This standard has four parts:
1. Increase mental health literacy of all staff and provide opportunities for staff to learn about how to manage their own mental health.
2. Ensure all staff are suitably prepared and educated to have effective conversations about mental health, and where to signpost for support, including in inductions for all new staff.
3. Train your line managers in spotting and supporting all aspects of mental health in the workplace, and include regular refresher training.
4. Support managers to think about employee mental health in all aspects of their role including during staff inductions, one-to-one meetings, team meetings and return-to-work meetings.
Much of the Commitment is about actions you can take, or policies or services you can put in place. This standard is, too—but its focus is more on the who, not just the what.
You can never know when or where an opportunity to make a change, a request for help or a trigger for a conversation might arise, so having a workforce that feels confident in responding positively is vital. Regular training is one part of that jigsaw; information and awareness-raising is another. You also need to be putting mental health on the agenda during inductions, supervisions and return-to-work conversations.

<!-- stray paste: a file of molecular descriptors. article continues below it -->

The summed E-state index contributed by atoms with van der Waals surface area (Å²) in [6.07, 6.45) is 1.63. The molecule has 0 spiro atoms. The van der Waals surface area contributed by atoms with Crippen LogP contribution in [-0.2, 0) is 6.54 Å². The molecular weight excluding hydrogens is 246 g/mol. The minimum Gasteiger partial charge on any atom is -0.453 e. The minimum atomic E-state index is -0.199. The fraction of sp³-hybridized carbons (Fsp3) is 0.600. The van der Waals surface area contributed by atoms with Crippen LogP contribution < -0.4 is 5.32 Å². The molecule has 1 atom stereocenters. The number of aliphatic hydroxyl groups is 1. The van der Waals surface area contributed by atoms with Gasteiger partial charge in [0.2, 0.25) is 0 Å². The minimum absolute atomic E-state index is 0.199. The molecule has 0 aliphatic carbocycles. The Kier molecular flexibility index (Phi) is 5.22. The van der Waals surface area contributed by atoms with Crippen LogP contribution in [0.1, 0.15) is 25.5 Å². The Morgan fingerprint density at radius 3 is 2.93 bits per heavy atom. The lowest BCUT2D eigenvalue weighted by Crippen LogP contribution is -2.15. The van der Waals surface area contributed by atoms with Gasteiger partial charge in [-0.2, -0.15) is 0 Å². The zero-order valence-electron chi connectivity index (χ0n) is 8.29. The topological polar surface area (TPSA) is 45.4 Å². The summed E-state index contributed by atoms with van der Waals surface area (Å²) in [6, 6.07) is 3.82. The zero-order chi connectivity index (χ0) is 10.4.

People at all levels of an organisation have a role to play, and employers should support them all in fulfilling it.
Improving staff mental health can't be done with one quick intervention. Leaders and managers need to build it into everything they do, so that supporting the wellbeing of staff is part of business as usual.
Head of Workplace Wellbeing,